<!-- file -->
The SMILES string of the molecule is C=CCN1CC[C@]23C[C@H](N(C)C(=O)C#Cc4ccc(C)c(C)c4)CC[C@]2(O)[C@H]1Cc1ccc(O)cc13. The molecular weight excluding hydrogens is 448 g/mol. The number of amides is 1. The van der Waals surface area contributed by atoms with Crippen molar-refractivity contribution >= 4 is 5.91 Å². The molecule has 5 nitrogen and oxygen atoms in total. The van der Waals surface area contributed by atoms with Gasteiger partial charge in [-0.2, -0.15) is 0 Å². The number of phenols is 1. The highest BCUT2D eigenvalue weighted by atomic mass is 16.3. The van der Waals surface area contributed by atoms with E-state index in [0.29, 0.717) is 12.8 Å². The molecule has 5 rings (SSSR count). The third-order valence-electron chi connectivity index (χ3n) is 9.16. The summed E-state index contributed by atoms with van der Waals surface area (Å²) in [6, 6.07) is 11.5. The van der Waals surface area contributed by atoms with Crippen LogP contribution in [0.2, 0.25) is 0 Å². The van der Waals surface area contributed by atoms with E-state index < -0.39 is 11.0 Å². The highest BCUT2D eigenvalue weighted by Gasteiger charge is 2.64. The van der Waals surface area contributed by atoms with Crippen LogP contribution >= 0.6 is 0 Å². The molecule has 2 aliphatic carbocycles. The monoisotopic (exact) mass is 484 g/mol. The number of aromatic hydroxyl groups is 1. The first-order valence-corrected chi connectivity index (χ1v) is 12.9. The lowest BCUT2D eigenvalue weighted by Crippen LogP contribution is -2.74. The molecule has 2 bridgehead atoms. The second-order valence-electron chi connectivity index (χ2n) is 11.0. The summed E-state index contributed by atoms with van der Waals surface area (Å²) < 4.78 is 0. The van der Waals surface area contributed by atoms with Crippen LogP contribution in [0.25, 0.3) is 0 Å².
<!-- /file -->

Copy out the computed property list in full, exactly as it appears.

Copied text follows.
The SMILES string of the molecule is C=CCN1CC[C@]23C[C@H](N(C)C(=O)C#Cc4ccc(C)c(C)c4)CC[C@]2(O)[C@H]1Cc1ccc(O)cc13. The molecular weight excluding hydrogens is 448 g/mol. The number of amides is 1. The van der Waals surface area contributed by atoms with Crippen molar-refractivity contribution >= 4 is 5.91 Å². The molecule has 5 nitrogen and oxygen atoms in total. The van der Waals surface area contributed by atoms with Gasteiger partial charge in [-0.2, -0.15) is 0 Å². The number of phenols is 1. The highest BCUT2D eigenvalue weighted by atomic mass is 16.3. The van der Waals surface area contributed by atoms with E-state index in [0.29, 0.717) is 12.8 Å². The molecule has 5 rings (SSSR count). The third-order valence-electron chi connectivity index (χ3n) is 9.16. The summed E-state index contributed by atoms with van der Waals surface area (Å²) in [6, 6.07) is 11.5. The van der Waals surface area contributed by atoms with Crippen LogP contribution in [0.2, 0.25) is 0 Å². The van der Waals surface area contributed by atoms with E-state index < -0.39 is 11.0 Å². The highest BCUT2D eigenvalue weighted by Gasteiger charge is 2.64. The van der Waals surface area contributed by atoms with Crippen LogP contribution >= 0.6 is 0 Å². The molecule has 2 aliphatic carbocycles. The monoisotopic (exact) mass is 484 g/mol. The number of aromatic hydroxyl groups is 1. The first-order valence-corrected chi connectivity index (χ1v) is 12.9. The lowest BCUT2D eigenvalue weighted by Crippen LogP contribution is -2.74. The molecule has 2 bridgehead atoms. The second-order valence-electron chi connectivity index (χ2n) is 11.0. The summed E-state index contributed by atoms with van der Waals surface area (Å²) < 4.78 is 0. The van der Waals surface area contributed by atoms with Crippen LogP contribution in [0.25, 0.3) is 0 Å².